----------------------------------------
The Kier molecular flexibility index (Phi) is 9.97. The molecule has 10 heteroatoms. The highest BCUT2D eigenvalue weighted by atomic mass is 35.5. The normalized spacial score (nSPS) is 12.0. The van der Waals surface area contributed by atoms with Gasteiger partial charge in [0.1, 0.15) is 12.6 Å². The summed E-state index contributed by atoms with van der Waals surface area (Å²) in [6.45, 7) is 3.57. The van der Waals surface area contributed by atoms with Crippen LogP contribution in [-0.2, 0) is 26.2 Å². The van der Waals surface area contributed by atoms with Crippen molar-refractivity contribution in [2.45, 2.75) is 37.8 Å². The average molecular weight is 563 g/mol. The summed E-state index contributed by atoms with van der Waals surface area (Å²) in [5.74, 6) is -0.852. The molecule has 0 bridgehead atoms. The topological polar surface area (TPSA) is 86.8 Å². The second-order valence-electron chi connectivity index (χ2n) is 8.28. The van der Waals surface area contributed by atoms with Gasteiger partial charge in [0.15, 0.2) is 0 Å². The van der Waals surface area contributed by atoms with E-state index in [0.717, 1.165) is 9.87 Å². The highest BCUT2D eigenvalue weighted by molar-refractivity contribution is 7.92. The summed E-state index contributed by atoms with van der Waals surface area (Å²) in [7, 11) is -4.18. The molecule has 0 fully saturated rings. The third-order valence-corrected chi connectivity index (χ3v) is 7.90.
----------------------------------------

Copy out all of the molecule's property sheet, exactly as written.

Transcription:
The Kier molecular flexibility index (Phi) is 9.97. The molecule has 10 heteroatoms. The highest BCUT2D eigenvalue weighted by atomic mass is 35.5. The normalized spacial score (nSPS) is 12.0. The van der Waals surface area contributed by atoms with Gasteiger partial charge in [0.1, 0.15) is 12.6 Å². The summed E-state index contributed by atoms with van der Waals surface area (Å²) in [6.45, 7) is 3.57. The van der Waals surface area contributed by atoms with Crippen LogP contribution in [-0.2, 0) is 26.2 Å². The van der Waals surface area contributed by atoms with Crippen molar-refractivity contribution in [2.45, 2.75) is 37.8 Å². The average molecular weight is 563 g/mol. The summed E-state index contributed by atoms with van der Waals surface area (Å²) in [5.74, 6) is -0.852. The molecule has 0 bridgehead atoms. The topological polar surface area (TPSA) is 86.8 Å². The second-order valence-electron chi connectivity index (χ2n) is 8.28. The van der Waals surface area contributed by atoms with Gasteiger partial charge in [0.15, 0.2) is 0 Å². The van der Waals surface area contributed by atoms with E-state index in [0.717, 1.165) is 9.87 Å². The highest BCUT2D eigenvalue weighted by molar-refractivity contribution is 7.92. The summed E-state index contributed by atoms with van der Waals surface area (Å²) in [7, 11) is -4.18. The molecule has 0 fully saturated rings. The third-order valence-corrected chi connectivity index (χ3v) is 7.90.